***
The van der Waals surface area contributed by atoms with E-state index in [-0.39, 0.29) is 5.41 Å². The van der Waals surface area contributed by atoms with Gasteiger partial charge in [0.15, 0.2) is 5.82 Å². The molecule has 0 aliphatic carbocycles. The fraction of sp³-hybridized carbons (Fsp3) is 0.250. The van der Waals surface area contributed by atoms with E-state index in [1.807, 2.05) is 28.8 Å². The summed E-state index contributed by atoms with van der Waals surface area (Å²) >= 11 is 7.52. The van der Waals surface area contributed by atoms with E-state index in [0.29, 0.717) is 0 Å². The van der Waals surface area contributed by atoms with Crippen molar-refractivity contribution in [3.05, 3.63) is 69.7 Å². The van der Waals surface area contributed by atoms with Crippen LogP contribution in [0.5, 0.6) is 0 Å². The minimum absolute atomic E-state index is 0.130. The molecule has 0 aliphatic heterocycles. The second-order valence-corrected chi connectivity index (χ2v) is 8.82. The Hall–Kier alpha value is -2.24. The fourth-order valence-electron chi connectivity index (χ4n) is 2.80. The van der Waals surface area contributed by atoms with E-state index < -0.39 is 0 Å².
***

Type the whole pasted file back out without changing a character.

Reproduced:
The van der Waals surface area contributed by atoms with E-state index in [-0.39, 0.29) is 5.41 Å². The van der Waals surface area contributed by atoms with Gasteiger partial charge in [0.15, 0.2) is 5.82 Å². The molecule has 0 aliphatic carbocycles. The fraction of sp³-hybridized carbons (Fsp3) is 0.250. The van der Waals surface area contributed by atoms with E-state index in [1.807, 2.05) is 28.8 Å². The summed E-state index contributed by atoms with van der Waals surface area (Å²) >= 11 is 7.52. The van der Waals surface area contributed by atoms with E-state index in [0.29, 0.717) is 0 Å². The van der Waals surface area contributed by atoms with Crippen molar-refractivity contribution in [3.05, 3.63) is 69.7 Å². The van der Waals surface area contributed by atoms with Crippen LogP contribution in [0.5, 0.6) is 0 Å². The minimum absolute atomic E-state index is 0.130. The molecule has 0 aliphatic heterocycles. The second-order valence-corrected chi connectivity index (χ2v) is 8.82. The Hall–Kier alpha value is -2.24. The fourth-order valence-electron chi connectivity index (χ4n) is 2.80. The van der Waals surface area contributed by atoms with E-state index < -0.39 is 0 Å².